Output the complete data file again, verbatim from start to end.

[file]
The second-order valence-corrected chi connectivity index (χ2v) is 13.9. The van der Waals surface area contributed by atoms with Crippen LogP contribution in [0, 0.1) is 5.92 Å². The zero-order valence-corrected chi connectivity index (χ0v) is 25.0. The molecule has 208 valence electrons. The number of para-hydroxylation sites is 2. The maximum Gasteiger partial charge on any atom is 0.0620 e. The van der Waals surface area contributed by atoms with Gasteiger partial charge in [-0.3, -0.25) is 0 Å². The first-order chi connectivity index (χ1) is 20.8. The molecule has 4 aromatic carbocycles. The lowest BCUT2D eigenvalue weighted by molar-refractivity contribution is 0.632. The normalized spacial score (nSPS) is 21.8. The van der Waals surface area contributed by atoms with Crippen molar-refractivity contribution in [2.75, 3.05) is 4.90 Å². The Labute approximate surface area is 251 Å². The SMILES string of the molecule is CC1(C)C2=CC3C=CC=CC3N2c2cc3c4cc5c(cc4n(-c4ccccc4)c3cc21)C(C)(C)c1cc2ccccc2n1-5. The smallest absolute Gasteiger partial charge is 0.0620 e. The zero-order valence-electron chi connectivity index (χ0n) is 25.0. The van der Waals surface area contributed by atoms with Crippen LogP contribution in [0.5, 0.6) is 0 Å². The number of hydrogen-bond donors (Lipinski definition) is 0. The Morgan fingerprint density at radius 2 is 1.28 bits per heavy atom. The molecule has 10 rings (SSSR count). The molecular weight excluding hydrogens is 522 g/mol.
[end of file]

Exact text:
The second-order valence-corrected chi connectivity index (χ2v) is 13.9. The van der Waals surface area contributed by atoms with Crippen LogP contribution in [0, 0.1) is 5.92 Å². The zero-order valence-corrected chi connectivity index (χ0v) is 25.0. The molecule has 208 valence electrons. The number of para-hydroxylation sites is 2. The maximum Gasteiger partial charge on any atom is 0.0620 e. The van der Waals surface area contributed by atoms with Gasteiger partial charge in [-0.3, -0.25) is 0 Å². The first-order chi connectivity index (χ1) is 20.8. The molecule has 4 aromatic carbocycles. The lowest BCUT2D eigenvalue weighted by molar-refractivity contribution is 0.632. The normalized spacial score (nSPS) is 21.8. The van der Waals surface area contributed by atoms with Crippen molar-refractivity contribution in [2.75, 3.05) is 4.90 Å². The Labute approximate surface area is 251 Å². The SMILES string of the molecule is CC1(C)C2=CC3C=CC=CC3N2c2cc3c4cc5c(cc4n(-c4ccccc4)c3cc21)C(C)(C)c1cc2ccccc2n1-5. The smallest absolute Gasteiger partial charge is 0.0620 e. The zero-order valence-electron chi connectivity index (χ0n) is 25.0. The van der Waals surface area contributed by atoms with Crippen LogP contribution in [0.5, 0.6) is 0 Å². The number of hydrogen-bond donors (Lipinski definition) is 0. The Morgan fingerprint density at radius 2 is 1.28 bits per heavy atom. The molecule has 10 rings (SSSR count). The molecular weight excluding hydrogens is 522 g/mol.